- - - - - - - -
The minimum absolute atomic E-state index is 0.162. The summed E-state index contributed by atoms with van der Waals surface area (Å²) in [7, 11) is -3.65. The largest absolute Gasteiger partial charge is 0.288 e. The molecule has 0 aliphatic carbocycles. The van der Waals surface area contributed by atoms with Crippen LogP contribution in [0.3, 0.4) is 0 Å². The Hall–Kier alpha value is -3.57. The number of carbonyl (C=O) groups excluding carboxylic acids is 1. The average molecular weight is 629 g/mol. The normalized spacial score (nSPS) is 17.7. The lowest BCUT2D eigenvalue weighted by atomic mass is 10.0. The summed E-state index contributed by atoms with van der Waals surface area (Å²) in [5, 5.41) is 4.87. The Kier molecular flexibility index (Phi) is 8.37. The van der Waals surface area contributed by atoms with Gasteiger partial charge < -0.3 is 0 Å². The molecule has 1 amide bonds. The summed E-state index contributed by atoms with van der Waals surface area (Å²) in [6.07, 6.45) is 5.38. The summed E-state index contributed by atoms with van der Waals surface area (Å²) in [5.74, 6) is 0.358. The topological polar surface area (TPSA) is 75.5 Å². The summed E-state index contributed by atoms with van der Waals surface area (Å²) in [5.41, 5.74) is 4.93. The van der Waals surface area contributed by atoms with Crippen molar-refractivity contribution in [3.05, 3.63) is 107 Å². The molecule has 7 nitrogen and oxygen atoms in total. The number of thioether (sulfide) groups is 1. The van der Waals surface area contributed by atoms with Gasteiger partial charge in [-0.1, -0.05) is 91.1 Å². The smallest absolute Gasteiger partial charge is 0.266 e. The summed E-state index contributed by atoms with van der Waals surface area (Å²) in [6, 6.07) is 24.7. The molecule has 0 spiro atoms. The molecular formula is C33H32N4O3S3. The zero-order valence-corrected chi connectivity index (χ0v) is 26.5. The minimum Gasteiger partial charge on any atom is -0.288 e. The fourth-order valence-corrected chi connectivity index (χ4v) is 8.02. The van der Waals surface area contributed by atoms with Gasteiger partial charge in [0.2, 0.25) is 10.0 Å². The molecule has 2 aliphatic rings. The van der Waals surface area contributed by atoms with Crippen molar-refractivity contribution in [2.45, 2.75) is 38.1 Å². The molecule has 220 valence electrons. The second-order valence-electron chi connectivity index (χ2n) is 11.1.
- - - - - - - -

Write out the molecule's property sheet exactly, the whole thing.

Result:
The minimum absolute atomic E-state index is 0.162. The summed E-state index contributed by atoms with van der Waals surface area (Å²) in [7, 11) is -3.65. The largest absolute Gasteiger partial charge is 0.288 e. The molecule has 0 aliphatic carbocycles. The van der Waals surface area contributed by atoms with Crippen LogP contribution in [0.3, 0.4) is 0 Å². The Hall–Kier alpha value is -3.57. The number of carbonyl (C=O) groups excluding carboxylic acids is 1. The average molecular weight is 629 g/mol. The normalized spacial score (nSPS) is 17.7. The lowest BCUT2D eigenvalue weighted by atomic mass is 10.0. The summed E-state index contributed by atoms with van der Waals surface area (Å²) in [5, 5.41) is 4.87. The Kier molecular flexibility index (Phi) is 8.37. The van der Waals surface area contributed by atoms with Gasteiger partial charge < -0.3 is 0 Å². The molecule has 1 amide bonds. The summed E-state index contributed by atoms with van der Waals surface area (Å²) in [6.07, 6.45) is 5.38. The summed E-state index contributed by atoms with van der Waals surface area (Å²) in [5.74, 6) is 0.358. The topological polar surface area (TPSA) is 75.5 Å². The summed E-state index contributed by atoms with van der Waals surface area (Å²) in [5.41, 5.74) is 4.93. The van der Waals surface area contributed by atoms with Crippen molar-refractivity contribution in [3.05, 3.63) is 107 Å². The molecule has 7 nitrogen and oxygen atoms in total. The number of thioether (sulfide) groups is 1. The van der Waals surface area contributed by atoms with Gasteiger partial charge in [-0.1, -0.05) is 91.1 Å². The smallest absolute Gasteiger partial charge is 0.266 e. The summed E-state index contributed by atoms with van der Waals surface area (Å²) in [6, 6.07) is 24.7. The molecule has 0 spiro atoms. The molecular formula is C33H32N4O3S3. The zero-order valence-corrected chi connectivity index (χ0v) is 26.5. The minimum Gasteiger partial charge on any atom is -0.288 e. The fourth-order valence-corrected chi connectivity index (χ4v) is 8.02. The van der Waals surface area contributed by atoms with Gasteiger partial charge in [0.2, 0.25) is 10.0 Å². The molecule has 2 aliphatic rings. The van der Waals surface area contributed by atoms with Crippen molar-refractivity contribution in [2.45, 2.75) is 38.1 Å². The molecule has 220 valence electrons. The second-order valence-electron chi connectivity index (χ2n) is 11.1.